Raw Q and A

While I hate to initiate another round of emails from raw diet supporters, here are a few of the more common questions that I get about these diets and some answers:

I use frozen raw food. Doesn't freezing kill harmful microorganisms?

  • No. Freezing is an effective way to eliminate most parasites (with an adequately low temperature and adequate time, which varies between parasites). Campylobacter also does not survive freezing well. However, other bacteria, including Salmonella, tolerate freezing quite well. Studies of previously frozen raw diets have found high rates of bacteria like Salmonella.

My dog doesn't defecate in the hospital, so why are we paying attention to intestinal bacteria?

  • Inadvertent exposure to fecal bacteria is common. Most gastrointestinal infections in people are from ingestion of bacteria and viruses from feces (e.g. Salmonella, Clostridium difficile, norovirus). We don't knowingly ingest feces, but we get exposed to these organisms nonetheless. Fecal bacteria can end up on pets' haircoats, people's hands and many surfaces in the general environment, and then wind up in the intestinal tract of a susceptible person.

Is there any way to eliminate Salmonella and other harmful bugs from raw meat?

  • Yes. Besides the obvious (cooking), there are a couple options. One is irradition, which is a safe and highly effective way to eliminate bacteria. The main problems are cost and consumer fears of irradiation (which is actually harmless). Another approach is high pressure pasteurization. This process uses high pressure (with a slight increase in temperature) to kill harmful organisms. The effectiveness of this for raw meat hasn't been clearly determined, but it's an option, and one company is now doing this for all of their diets.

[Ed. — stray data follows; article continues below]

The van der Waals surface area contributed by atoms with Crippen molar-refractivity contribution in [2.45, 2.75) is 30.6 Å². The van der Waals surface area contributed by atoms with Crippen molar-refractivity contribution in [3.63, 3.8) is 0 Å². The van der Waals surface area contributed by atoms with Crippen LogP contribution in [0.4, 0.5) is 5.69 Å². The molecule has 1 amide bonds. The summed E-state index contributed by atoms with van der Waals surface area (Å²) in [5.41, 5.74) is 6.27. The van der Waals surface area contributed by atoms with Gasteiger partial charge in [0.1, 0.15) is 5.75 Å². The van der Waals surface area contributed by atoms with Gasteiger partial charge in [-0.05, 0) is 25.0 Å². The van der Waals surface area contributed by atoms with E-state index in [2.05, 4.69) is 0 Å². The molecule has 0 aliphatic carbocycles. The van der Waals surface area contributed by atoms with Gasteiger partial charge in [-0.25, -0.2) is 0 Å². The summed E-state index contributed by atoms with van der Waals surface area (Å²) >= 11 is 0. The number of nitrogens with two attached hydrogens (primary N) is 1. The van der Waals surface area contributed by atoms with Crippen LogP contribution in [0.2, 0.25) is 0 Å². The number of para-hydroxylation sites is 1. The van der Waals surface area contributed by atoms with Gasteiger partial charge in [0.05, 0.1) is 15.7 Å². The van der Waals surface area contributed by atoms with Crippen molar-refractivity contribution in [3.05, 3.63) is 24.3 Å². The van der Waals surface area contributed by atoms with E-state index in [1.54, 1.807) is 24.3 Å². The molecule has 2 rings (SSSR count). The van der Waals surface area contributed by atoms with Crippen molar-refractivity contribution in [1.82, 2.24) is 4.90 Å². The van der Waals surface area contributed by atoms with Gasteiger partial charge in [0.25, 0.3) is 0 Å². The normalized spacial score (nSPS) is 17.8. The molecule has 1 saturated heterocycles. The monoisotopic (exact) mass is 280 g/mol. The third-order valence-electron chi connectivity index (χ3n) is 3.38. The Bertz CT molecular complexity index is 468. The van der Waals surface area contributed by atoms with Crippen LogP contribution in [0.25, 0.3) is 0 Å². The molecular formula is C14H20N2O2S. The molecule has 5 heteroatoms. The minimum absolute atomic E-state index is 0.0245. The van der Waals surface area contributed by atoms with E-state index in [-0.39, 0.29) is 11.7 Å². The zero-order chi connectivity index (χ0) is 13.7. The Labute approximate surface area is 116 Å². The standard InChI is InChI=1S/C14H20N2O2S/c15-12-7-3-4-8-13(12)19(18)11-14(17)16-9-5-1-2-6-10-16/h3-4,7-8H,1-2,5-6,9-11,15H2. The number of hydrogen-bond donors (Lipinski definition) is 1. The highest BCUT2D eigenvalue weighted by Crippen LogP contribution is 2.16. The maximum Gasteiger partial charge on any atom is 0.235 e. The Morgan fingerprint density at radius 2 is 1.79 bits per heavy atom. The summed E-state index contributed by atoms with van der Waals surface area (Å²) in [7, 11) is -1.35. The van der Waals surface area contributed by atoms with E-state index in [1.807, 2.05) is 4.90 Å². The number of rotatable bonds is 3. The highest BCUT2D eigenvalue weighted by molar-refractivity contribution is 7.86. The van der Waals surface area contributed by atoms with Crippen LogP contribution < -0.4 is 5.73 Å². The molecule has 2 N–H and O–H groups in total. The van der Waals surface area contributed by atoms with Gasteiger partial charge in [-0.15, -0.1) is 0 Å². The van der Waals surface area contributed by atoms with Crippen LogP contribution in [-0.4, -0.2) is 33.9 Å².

Why don't you just go into hospitals, ask nurses whether animals visit and compare infection rates, so you can see if there is a true health risk?

  • It would be nice if it was that easy. Firstly, asking nursing staff doesn't give enough information. You need to know if animals visit, but also if they visited particular patients, and whether they visited before those patients developed infection. Just comparing infection rates between hospitals or wards that allow dogs to visit, and knowing the dietary status of the dogs, is useless. A proper study would require clear documentation of which animals visited which patients (something that is rarely recorded) and whether patients subsequently developed any infections that were not present before visitation (which is not easy to document), while concurrently investigating other possible sources of infection (similarly challenging). Ideally, bacteria causing human infections would be compared to those found in animals to provide stronger evidence of a link. Because the incidence of infections is relatively low, a large number of people would need to be enrolled. There are significant logistical issues, research ethics board issues, problems with the quality and availability of medical records and other things that make this very, very difficult. It needs to be done but it's not as simple as many people think. If it was easy, it would have been done by now.